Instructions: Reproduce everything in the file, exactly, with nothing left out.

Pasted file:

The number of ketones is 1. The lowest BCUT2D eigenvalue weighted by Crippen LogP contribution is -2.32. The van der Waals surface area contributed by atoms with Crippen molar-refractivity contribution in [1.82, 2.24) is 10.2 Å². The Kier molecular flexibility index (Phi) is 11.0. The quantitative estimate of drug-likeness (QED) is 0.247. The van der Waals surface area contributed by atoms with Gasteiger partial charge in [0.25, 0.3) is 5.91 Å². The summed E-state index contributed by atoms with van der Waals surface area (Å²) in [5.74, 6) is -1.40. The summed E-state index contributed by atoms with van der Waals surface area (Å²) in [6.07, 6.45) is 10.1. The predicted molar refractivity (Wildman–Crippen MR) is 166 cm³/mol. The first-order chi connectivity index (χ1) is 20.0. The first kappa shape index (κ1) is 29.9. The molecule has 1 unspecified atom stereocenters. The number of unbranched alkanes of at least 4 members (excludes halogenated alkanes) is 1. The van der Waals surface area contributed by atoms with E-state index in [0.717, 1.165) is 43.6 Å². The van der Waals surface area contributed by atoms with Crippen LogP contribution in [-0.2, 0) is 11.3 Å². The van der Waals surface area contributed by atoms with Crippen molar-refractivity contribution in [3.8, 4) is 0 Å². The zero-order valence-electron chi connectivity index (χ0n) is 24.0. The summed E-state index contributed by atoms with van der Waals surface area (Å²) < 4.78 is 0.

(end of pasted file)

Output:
The number of ketones is 1. The lowest BCUT2D eigenvalue weighted by Crippen LogP contribution is -2.32. The van der Waals surface area contributed by atoms with Crippen molar-refractivity contribution in [1.82, 2.24) is 10.2 Å². The Kier molecular flexibility index (Phi) is 11.0. The quantitative estimate of drug-likeness (QED) is 0.247. The van der Waals surface area contributed by atoms with Gasteiger partial charge in [0.25, 0.3) is 5.91 Å². The summed E-state index contributed by atoms with van der Waals surface area (Å²) in [5.74, 6) is -1.40. The summed E-state index contributed by atoms with van der Waals surface area (Å²) in [6.07, 6.45) is 10.1. The predicted molar refractivity (Wildman–Crippen MR) is 166 cm³/mol. The first-order chi connectivity index (χ1) is 20.0. The first kappa shape index (κ1) is 29.9. The molecule has 1 unspecified atom stereocenters. The number of unbranched alkanes of at least 4 members (excludes halogenated alkanes) is 1. The van der Waals surface area contributed by atoms with E-state index in [0.717, 1.165) is 43.6 Å². The van der Waals surface area contributed by atoms with Crippen LogP contribution in [-0.2, 0) is 11.3 Å². The van der Waals surface area contributed by atoms with Crippen molar-refractivity contribution in [3.8, 4) is 0 Å². The zero-order valence-electron chi connectivity index (χ0n) is 24.0. The summed E-state index contributed by atoms with van der Waals surface area (Å²) < 4.78 is 0.